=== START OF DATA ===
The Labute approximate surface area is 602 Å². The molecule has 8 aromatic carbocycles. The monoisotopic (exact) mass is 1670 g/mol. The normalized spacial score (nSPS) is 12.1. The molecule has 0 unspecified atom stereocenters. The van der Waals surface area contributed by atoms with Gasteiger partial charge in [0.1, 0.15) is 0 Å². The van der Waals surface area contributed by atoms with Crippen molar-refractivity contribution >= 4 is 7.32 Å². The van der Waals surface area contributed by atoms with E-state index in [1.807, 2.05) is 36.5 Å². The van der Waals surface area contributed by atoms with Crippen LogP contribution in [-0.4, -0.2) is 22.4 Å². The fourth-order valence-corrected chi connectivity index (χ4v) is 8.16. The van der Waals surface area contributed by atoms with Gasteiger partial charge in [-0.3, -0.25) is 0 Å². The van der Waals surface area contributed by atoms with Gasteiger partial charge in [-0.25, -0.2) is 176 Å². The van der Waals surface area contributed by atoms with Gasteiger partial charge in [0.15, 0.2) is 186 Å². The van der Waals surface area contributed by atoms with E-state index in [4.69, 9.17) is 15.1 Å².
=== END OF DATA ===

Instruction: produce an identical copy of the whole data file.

The Labute approximate surface area is 602 Å². The molecule has 8 aromatic carbocycles. The monoisotopic (exact) mass is 1670 g/mol. The normalized spacial score (nSPS) is 12.1. The molecule has 0 unspecified atom stereocenters. The van der Waals surface area contributed by atoms with Gasteiger partial charge in [0.1, 0.15) is 0 Å². The van der Waals surface area contributed by atoms with Crippen molar-refractivity contribution >= 4 is 7.32 Å². The van der Waals surface area contributed by atoms with E-state index in [1.807, 2.05) is 36.5 Å². The van der Waals surface area contributed by atoms with Crippen LogP contribution in [-0.4, -0.2) is 22.4 Å². The fourth-order valence-corrected chi connectivity index (χ4v) is 8.16. The van der Waals surface area contributed by atoms with Gasteiger partial charge in [-0.3, -0.25) is 0 Å². The van der Waals surface area contributed by atoms with Gasteiger partial charge in [-0.25, -0.2) is 176 Å². The van der Waals surface area contributed by atoms with Gasteiger partial charge in [0.15, 0.2) is 186 Å². The van der Waals surface area contributed by atoms with E-state index in [4.69, 9.17) is 15.1 Å².